Southern names didn't get any better press in Tennessee Williams' "Cat On A Hot Tin Roof". The Pollitt family consisted of "Big Daddy", "Big Momma", Brick, Maggie, Gooper, Buster, Dixie, Trixie and Sonny, among others.

Saving the best for the last, there is William Faulkner's Snopes family. They appear in several of his Mississippi novels. A short list of Snopeses is, Abner, Flem, Bilbo, Ecrum, Sarty, I.O., Mink, Saint Elmo, Wallstreet Panic (aka Wall), Net, Lancelot (aka Lump), Vynie and Buckeye.

(OK, I'm just kidding about Buckeye, but the rest really are Faulkner characters.)

DoesItinInk said...

@Clear Ayes: Niether was I tempted to see Marley and Me. It was a gift from the heart to my oldest daughter and my mother who was in from southern Indiana for Christmas. The gift is that I would never elect to see such a movie, but they both wanted to see it. So I took them, and they both cried through the sad parts.

When a friend of mine passed through Chicago on her way back to Ireland, we did go to see The Reader, I to see Kate Winslet, she to see Ralph Fiennes. And I took two of my girls to the cineplex where they watched Quantum of Solace while I saw Frost/Nixon. I still have several films I want to see in the next few weeks. So many films, so little time!

Thank you for asking...my girls are fine, the middle one already back at college, the second one to return at the end of next week. It was just a very hectic time over the holidays, and my days were anything but routine.

Dr.G said...

Also, what is the DF meaning of "bird"? I was confused by your "bird in a bush" banters yesterday.

C.C., sometimes it is better not to ask.

Anonymous said...

TO ALL: The 'o' in monoxide stands for one oxygen atom as in "carbon monoxide" for which the chemical symbol is CO which is unstable since carbon needs two oxygens to combine with to be stable as in
CO2,carbon dioxide, which is a stable compound. that is why 'monoxide" will kill you,it absorbs the oxygen in your bloodstream.

Did not understand 29D answer.

bethann said...

Just came back from seeing Marley and Me, I personally loved it. It is a story about life in general not just about the dog. But I did cry like a baby at the end, then I came home and loved on my golden retriever Phoebe. I guess the reason I liked it so much was because it is real. the good the bad and the dog!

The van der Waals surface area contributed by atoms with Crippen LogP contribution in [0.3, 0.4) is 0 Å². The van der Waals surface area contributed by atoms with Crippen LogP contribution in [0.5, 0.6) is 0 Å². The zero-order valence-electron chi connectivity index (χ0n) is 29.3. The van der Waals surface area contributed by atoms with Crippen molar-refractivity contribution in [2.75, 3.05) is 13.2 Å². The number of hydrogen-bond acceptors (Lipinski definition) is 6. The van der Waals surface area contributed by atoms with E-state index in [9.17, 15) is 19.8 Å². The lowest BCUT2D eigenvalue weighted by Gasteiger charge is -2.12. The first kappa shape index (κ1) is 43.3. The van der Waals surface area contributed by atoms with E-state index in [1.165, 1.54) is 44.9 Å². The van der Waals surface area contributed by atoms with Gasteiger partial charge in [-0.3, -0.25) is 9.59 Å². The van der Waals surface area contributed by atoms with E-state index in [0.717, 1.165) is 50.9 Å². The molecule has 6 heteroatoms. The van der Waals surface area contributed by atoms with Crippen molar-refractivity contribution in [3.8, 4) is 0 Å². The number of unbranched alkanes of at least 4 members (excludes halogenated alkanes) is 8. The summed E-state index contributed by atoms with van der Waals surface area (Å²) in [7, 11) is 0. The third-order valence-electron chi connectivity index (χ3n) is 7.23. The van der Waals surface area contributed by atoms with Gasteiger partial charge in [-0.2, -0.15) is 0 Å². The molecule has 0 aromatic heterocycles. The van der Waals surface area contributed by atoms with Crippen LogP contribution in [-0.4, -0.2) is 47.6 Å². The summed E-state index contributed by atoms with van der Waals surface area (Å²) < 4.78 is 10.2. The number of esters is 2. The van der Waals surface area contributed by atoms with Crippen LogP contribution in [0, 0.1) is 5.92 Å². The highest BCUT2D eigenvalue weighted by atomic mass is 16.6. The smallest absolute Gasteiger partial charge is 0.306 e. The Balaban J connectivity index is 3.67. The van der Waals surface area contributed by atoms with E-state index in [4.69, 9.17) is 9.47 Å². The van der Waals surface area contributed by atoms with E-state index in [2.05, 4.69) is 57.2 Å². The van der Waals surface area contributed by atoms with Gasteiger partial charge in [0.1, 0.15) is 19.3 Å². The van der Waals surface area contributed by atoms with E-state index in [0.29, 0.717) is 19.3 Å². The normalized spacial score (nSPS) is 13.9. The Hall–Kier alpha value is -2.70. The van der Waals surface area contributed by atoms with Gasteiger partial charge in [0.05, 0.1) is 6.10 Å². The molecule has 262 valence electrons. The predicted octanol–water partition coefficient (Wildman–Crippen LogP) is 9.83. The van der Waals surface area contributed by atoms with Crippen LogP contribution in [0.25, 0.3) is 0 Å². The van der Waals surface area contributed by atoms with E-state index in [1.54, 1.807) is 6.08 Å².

About the name thing again- My husband is from Tulsa and his nick name is Buzz. We named our son Beau, I don't know if it is a southern name but it sort of feels like one.

Anonymous said...

When I taught French, I encouraged my students to adopt French names to be used in class throughout the year. One boy's name was Michael. When I told him the French counterpart was Michel (The "l" is pronounced.), the boys in class laughed at him. I suggested we hyphenate his name instead, and he selected Michel-Bruno. No one laughed after that, and he loved it.

C.C.> Purl is a stitch which is the opposite of knit. To make a sweater, one usually knits across for one row and purls back for the next row and so it goes--knit a row, purl a row. Hope this helps.

Doreen

Crockett1947 said...

@anonymous at 5:13 TE HEE is supposed to represent a small little chuckle, thus a "gleeful outburst." As someone else said earlier, I'm used to seeing it as TEE HEE. Your dictionary.com says that it is an interjection that is used to suggest the sound of a titter or snicker.

OK, all you DFs and DFettes, there's the pitch.

JD said...

Good afternoon C.C. and re-emerging DFers,

This puzzle made me feel pretty smart.. no g-ing today.Have never heard of imago.Liked the clue for 59A. Is 30D a eon???? That can't be. We all know when to use an/a.Did I misspell taut?or is mien not a word?

C.C., thanks for Mozart's "Magic Flute".By the way, I'm still looking for morel mushrooms. Were you pulling my leg... something like finding elbow grease?? I've really looked.Would they be called something else in CA...Clear ayes, or Kathleen?

Dennis said...

Bethann, I agree - absolutely loved Marley and Me - if you're a dog lover, this movie will definitely touch several nerves.

Oh, and I thought Gran Torino was one of Clint Eastwood's best.

wolfmom said...

JD Re: Morels...Wrong season for fresh. Morels are a Spring time treat. Dried are available usually all year long, especially at high end grocery/gourmet stores. In your area, Stanford Shopping Center has Sigona's and they usually have the best of what is available in local, foraged mushrooms. For a real treat visit the mushroom store at the Ferry Building Plaza in SF.

Just be careful with fresh morels as all the folds can hold a very tiny fly. Most of what would be in these 2 places is very good quality.

Check out www.thegreatmorel.com to answer all your questions.

Cheers, K

carol said...

Guess what? I don't thing Wolfmom and JD really know what we are referring to when we discuss 'morels', as they have not been with us since THAT discussion came up (LOL)...I love it that they can have tiny flies in their folds..the way I understand them, their 'fly's' would have to be rather generous.